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Skeletal remains in submerged truck may be those of man missing since 1998

By MARK HAYWARD
New Hampshire Union Leader

September 19. 2017 5:28PM

Skeletal remains found in a submerged pickup truck in the Androscoggin River may be those of a man missing since 1998, state police said. (New Hampshire State Police - Troop F)



A New Hampshire Fish and Game dive team dragged a pickup truck from the bottom of the upper Androscoggin River on Tuesday and found skeletal remains believed to be those of a man missing for 19 years, New Hampshire State Police said.

The state police Major Crimes Unit has examined the remains, and the state Medical Examiner’s Office will now be asked to make a positive identification.

State police said they have notified the family of Tony Imondi, a Berlin-area resident who was last seen leaving a horseshoe tournament at Bill’s Seafood in Errol on July 20, 1998.

State Police detective Sgt. Sheldon Belanger said Imondi, who was 26 at the time, was on his way home and likely drove his girlfriend’s 1996 Ford Ranger off the road and into the river.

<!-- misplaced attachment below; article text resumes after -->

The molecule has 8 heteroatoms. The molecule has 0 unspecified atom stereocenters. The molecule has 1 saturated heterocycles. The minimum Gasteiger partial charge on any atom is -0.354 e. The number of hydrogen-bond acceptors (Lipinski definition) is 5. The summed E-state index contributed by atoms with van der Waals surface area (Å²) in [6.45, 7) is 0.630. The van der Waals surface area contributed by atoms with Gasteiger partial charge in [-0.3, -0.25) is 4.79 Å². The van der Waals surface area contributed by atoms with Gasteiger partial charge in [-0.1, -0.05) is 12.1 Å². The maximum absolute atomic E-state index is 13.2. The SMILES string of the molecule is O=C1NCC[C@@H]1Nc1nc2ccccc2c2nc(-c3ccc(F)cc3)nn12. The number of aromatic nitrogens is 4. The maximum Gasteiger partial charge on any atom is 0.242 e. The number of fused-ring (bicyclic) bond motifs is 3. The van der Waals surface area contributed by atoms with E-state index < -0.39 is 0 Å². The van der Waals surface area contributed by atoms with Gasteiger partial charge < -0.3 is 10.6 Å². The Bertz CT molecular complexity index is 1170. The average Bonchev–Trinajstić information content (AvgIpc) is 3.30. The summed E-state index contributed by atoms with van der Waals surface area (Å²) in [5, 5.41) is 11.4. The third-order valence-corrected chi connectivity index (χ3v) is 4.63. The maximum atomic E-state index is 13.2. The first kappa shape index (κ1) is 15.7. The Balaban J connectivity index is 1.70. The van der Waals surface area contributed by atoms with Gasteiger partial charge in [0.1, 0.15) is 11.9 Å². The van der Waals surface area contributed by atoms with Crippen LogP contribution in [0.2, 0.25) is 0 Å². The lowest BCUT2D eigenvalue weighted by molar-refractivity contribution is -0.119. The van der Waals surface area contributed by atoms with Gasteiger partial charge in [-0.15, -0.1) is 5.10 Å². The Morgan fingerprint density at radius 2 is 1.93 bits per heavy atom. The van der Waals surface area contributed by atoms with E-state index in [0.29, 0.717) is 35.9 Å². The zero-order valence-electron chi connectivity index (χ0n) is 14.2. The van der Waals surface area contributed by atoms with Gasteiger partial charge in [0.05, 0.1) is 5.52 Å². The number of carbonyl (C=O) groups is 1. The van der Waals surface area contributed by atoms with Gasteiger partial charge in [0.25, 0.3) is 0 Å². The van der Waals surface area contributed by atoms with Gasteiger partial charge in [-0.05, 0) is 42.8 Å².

“There’s no indication of any foul play, but at this point we’re dotting our i’s and crossing our t’s,” said Belanger, who has been searching for Imondi since 2002.

During previous searches, dive teams have combed the Androscoggin River and Lake Gloriette in Dixville. But the New Hampshire Fish and Game Department’s acquisition of a side-scan SONAR allowed the dive team to scan the river bottom and detect an image, Belanger said.

“Really, technology gave us a boost to help us accomplish this,” he said.

The location was about 1 1/2 miles north of Mollidgewock State Park in Errol, along a bend in the river.

He said the truck was covered in silt, and the only thing that a naked eye could have noticed would have been an odd shape in the river bottom. The truck interior was covered with silt, and police are sifting through it in a “slow, tedious process.”

Imondi grew up in the area, was single and worked as a dishwasher in a local restaurant. He was living in Milan at the time of his disappearance.

Investigators have always suspected he went off the road and into the Androscoggin, which parallels Route 16 between Berlin and Errol. But that is a long route, Belanger said.

Family and friends reported Imondi missing several days after his disappearance. An immediate search and interviews with relatives and friends gave no clue to his whereabouts, state police said.

Over the past month, detectives from State Police Troop F and the Fish and Game dive team focused on the area, which is just a few miles south of Errol.

mhayward@unionleader.com


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